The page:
New Logo Released for 2017 IWF World Championships

The logo for the 2017 IWF World Championships was just released, and it looks awesome. The championships are being held at the Anaheim Convention Center on November 28-December 5th in Anaheim, California.

A recent press release shared with us by USA Weightlifting provided news about the logo and insights to the meaning behind it. The new logo features an athlete in what looks like a split jerk holding a sun over their head. In addition, the press release states that this logo pays homage to the LA2024 Olympic bid campaign, “Follow the sun.”

Image courtesy of USA Weightlifting Press Team. 

There’s a lot of thought that goes into making iconic symbols that represent World Championships like the one above. Director of Membership, Communications, and Digital Marketing at USA Weightlifting Kevin Farley provided us a little more background into this year’s creation.

Farley mentions that, “The focal point of the logo is the athlete. The Organizing Committee was working with a logo that I felt didn’t feature the athlete—or the sport—prominently enough.”
 
“Lilla Rozgonyi (Marketing & Comms director of IWF) and I sat in the lobby and talked about the story that we thought the logo should tell the world. We agreed that the athlete pictogram was great, and that it resembled the letter “h.” At that point, everything just fell into place.”
 
Farley then explains how they mocked up the first logo, which is featured below, “We quickly mocked a very rough outline using a freeware image editor using the pictogram from the earlier version of the logo. Visit Anaheim’s talented graphics department put together the final logo that the Organizing Committee and the IWF liked very much.”

USA Weightlifting’s CEO Phil Andrews added a few of his personal thoughts about the logo, saying, We think this logo ties together everything we want to tell the world about this event.” He also added that, “Weightlifting is a beautiful sport. Anaheim is a beautiful city. This logo helps us tell that story.”

In addition to Andrews, Roy Edmundson the Vice President of Sports Development at Sports Anaheim added his thoughts about the logo, saying, “The new IWF logo marries the essence and warmth of Anaheim with the strength and beauty of weightlifting. The city of Anaheim can’t wait for the best of the best of weightlifting to descend on our city later this year.”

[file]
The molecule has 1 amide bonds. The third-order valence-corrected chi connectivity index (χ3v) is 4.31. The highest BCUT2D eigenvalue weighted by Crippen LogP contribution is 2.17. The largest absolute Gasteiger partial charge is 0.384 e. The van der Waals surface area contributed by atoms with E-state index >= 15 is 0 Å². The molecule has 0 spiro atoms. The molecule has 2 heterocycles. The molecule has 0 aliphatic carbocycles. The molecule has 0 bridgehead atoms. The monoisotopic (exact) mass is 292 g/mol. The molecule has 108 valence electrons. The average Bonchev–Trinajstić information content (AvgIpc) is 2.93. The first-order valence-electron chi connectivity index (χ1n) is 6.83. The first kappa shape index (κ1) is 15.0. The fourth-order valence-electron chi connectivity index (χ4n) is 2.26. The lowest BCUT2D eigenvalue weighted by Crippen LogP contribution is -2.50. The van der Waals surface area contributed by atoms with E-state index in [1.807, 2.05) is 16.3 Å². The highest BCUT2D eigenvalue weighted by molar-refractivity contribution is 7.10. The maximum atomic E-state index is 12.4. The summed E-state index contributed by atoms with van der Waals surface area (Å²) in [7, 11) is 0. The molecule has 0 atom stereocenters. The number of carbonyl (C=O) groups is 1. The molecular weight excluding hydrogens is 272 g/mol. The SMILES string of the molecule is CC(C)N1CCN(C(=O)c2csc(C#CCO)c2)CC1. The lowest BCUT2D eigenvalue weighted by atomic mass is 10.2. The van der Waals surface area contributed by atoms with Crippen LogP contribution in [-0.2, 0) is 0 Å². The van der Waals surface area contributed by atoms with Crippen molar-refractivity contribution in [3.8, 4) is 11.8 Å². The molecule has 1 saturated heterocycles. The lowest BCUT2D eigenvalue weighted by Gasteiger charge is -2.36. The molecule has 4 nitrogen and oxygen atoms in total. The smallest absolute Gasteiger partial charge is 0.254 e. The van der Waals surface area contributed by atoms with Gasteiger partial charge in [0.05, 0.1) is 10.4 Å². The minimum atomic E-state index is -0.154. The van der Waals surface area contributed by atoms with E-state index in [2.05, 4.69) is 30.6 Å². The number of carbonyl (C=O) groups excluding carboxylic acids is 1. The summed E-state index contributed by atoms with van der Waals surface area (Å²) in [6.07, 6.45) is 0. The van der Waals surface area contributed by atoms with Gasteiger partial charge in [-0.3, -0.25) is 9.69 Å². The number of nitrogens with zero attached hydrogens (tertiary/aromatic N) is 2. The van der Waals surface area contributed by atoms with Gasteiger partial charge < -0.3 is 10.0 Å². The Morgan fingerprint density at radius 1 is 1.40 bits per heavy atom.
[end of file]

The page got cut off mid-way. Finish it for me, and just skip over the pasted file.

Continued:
This year’s World Championships will host over 300 athletes from 70 countries across the globe. In 2015, the USA also hosted the IWF World Championships, which were held in Houston, Texas.

Currently, the 2017 IWF Youth World Championships are underway in Bangkok, Thailand. If you want to see who’s competing and where to watch, then check out this link.

Editor’s Note: BarBend is the Official Media Partner of USA Weightlifting. Unless otherwise noted on specific content, the two organizations maintain editorial independence. 

Feature image courtesy of USA Weightlifting Press Team.  

Comments

Previous articleKirill Sarychev Works His Cardio by Bench Pressing 440lbs for 18 Reps
Next articleGreen Vibrance Vs. Macro Greens — Which Comes Out On Top?
Jake holds a Master's in Sports Science and a Bachelor's in Exercise Science. Currently, Jake serves as one of the full time writers and editors at BarBend. He's a Certified Strength and Conditioning Specialist (CSCS) and has spoken at state conferences on the topics of writing in the fitness industry and building a brand. As of right now, Jake has published over 1,100 articles related to strength athletes and sports. Articles about powerlifting concepts, advanced strength & conditioning methods, and topics that sit atop a strong science foundation are Jake's bread-and-butter. On top of his personal writing, Jake edits and plans content for 15 writers and strength coaches who come from every strength sport.Prior to BarBend, Jake worked for two years as a strength and conditioning coach for hockey and lacrosse players, and was a writer at the Vitamin Shoppe's corporate office. Jake regularly competes in powerlifting in the 181 lb weight class, and considers himself a weightlifting shoe sneaker head. On the side of writing full time, Jake works as a part-time strength coach and works with clients through his personal business Concrete Athletics in Hoboken and New York City.